Context: Intense debate persists about the need for placebo-controlled groups in clinical trials of medications for major depressive disorder (MDD). There is continuing interest in the development of new medications, but because effective antidepressants are already available, ethical concerns have been raised about the need for placebo groups in new trials.
Objective: To determine whether the characteristics of placebo control groups in antidepressant trials have changed over time.
Data sources and study selection: We searched MEDLINE and PsychLit for all controlled trials published in English between January 1981 and December 2000 in which adult outpatients with MDD were randomly assigned to receive medication or placebo. Seventy-five trials met our criteria for inclusion.
Data extraction: Data were extracted from the articles by 2 of the authors and discrepancies were resolved via discussion and additional review by a third author.
Data synthesis: The mean (SD) proportion of patients in the placebo group who responded was 29.7% (8.3%) (range, 12.5%-51.8%). Most studies examined more than a single active medication, and, in the active medication group with the greatest response, the mean (SD) proportion of patients responding was 50.1% (9.0%) (range, 31.6%-70.4%). Both the proportion of patients responding to placebo and the proportion responding to medication were significantly positively correlated with the year of publication (for placebo: n = 75; r = 0.45; 95% confidence interval [CI], 0.25-0.61; P<.001; for medication: n = 75; r = 0.26; 95% CI, 0.03-0.46; P =.02). The association between year of publication and response rate was more statistically robust for placebo than medication.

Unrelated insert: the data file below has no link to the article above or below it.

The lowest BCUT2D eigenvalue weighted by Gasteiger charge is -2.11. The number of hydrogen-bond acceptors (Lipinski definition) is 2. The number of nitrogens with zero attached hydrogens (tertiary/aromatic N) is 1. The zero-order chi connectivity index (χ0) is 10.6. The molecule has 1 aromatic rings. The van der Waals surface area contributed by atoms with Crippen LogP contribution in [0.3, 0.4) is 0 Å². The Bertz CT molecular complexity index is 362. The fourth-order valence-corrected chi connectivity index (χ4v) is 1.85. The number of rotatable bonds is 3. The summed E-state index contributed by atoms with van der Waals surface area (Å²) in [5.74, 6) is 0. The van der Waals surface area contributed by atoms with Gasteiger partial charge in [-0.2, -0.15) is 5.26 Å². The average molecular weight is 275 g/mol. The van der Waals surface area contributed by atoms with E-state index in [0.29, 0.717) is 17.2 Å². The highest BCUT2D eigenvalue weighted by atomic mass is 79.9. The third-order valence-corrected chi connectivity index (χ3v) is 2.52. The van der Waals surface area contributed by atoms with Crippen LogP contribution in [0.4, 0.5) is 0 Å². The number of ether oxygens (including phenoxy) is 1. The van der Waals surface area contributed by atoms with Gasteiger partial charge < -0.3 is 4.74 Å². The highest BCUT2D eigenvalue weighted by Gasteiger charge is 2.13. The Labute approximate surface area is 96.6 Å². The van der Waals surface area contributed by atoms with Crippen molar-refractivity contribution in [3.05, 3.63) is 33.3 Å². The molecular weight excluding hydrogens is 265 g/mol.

Conclusions: The response to placebo in published trials of antidepressant medication for MDD is highly variable and often substantial and has increased significantly in recent years, as has the response to medication. These observations support the view that the inclusion of a placebo group has major scientific importance in trials of new antidepressant medications and indicate that efforts should continue to minimize the risks of such studies so that they may be conducted in an ethically acceptable manner.